[time-nuts] Photodiodes for high frequency OPLL

David McQuate mcquate at sonic.net
Sat Mar 30 14:00:08 EDT 2013


You'll need a photodiode that can detect photons at your lasers' 
wavelength.  You may be able to use a photodiode at a shorter than its 
design wavelength as long as there are not coatings (eg anti-reflection) 
that block the wavelength of interest.  You'll need to make sure that 
both lasers illuminate the same photodiode area, or you won't get a 
signal at the difference frequency.  The difference frequency power 
level is generally pretty low, so operating above the photodiode 
bandwidth is difficult.  My work was at HP and Agilent, who manufactured 
the photodiodes we used.

The photodiode frequency response is primarily limited by the depletion 
region's capacitance.  The circuit model is simply a current source 
shunted by a capacitor (perhaps with bond wire inductance to the RF 
connector) so the RF output current falls with increasing signal 
frequency.  I don't see much possibility of improvement thru 
matching--though using an amplifier with very low input impedance might 
help.

Dave

On 3/30/2013 3:48 AM, Attila Kinali wrote:
> Moin,
>
> I'm currently reading up some stuff on optical PLLs and am stuck with some
> details i cannot find any data on.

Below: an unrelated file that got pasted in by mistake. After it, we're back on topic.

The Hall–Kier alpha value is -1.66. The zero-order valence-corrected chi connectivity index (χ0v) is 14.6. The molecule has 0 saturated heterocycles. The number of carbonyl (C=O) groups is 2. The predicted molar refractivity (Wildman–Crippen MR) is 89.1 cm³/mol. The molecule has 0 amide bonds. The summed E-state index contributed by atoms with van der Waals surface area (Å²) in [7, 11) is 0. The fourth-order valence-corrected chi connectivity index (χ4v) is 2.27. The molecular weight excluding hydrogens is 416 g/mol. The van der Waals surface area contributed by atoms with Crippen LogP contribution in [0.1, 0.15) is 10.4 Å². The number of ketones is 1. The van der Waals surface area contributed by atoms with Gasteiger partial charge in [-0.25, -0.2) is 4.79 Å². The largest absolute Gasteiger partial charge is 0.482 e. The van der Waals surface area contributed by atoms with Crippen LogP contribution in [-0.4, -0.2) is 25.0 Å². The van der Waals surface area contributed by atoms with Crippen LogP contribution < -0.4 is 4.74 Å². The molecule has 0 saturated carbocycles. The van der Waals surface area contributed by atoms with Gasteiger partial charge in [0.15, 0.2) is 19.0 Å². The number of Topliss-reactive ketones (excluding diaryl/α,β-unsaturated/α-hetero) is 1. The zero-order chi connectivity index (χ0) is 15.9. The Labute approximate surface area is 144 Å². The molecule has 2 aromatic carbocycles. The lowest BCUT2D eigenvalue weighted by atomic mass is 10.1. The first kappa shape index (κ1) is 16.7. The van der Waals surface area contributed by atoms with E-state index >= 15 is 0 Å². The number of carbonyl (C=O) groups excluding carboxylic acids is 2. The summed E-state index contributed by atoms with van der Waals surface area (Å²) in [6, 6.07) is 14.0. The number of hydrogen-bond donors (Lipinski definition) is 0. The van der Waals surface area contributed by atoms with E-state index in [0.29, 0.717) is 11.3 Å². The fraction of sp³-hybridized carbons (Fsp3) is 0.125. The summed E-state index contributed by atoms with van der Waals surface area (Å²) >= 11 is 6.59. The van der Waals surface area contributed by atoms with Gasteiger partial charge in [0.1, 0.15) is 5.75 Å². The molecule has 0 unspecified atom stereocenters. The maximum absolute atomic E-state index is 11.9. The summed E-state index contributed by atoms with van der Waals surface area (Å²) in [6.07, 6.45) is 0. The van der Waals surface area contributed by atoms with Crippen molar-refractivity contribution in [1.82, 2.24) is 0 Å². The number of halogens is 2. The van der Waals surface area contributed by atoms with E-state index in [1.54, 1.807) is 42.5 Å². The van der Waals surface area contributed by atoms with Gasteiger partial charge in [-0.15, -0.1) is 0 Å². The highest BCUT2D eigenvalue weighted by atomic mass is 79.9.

>
> The goal is to make two lasers locked with about 7GHz of offset to eachother.
>
> So far, i figured out that PIN photodiodes can go up to several 100MHz
> transition frequency and avalanche photodiodes are available up to 2GHz.
> The only photodiodes that go higher are those for the telecom range
> at 1-1.5um, which is a bit low for my needs.
>
> But, i have seen descriptions of such OPLL that work with multi GHz
> offsets in the 700-800nm range.
>
> Now the question is: Do these use special made photodiodes with a very
> high transition frequency or do they just treat the transition frequency
> as a 3dB point and amplify the signal after detection?
> (They do not describe the detection circuit at all, so i guess it must
> be something readily available)
>
> If it's the former, any idea where i could get such photodiodes?
>
> If it is the later, how much damping can i assume with PIN or avalanche
> photodiodes per decade?
>
>
> Thanks in advance!
>
> 			Attila Kinali
>
>

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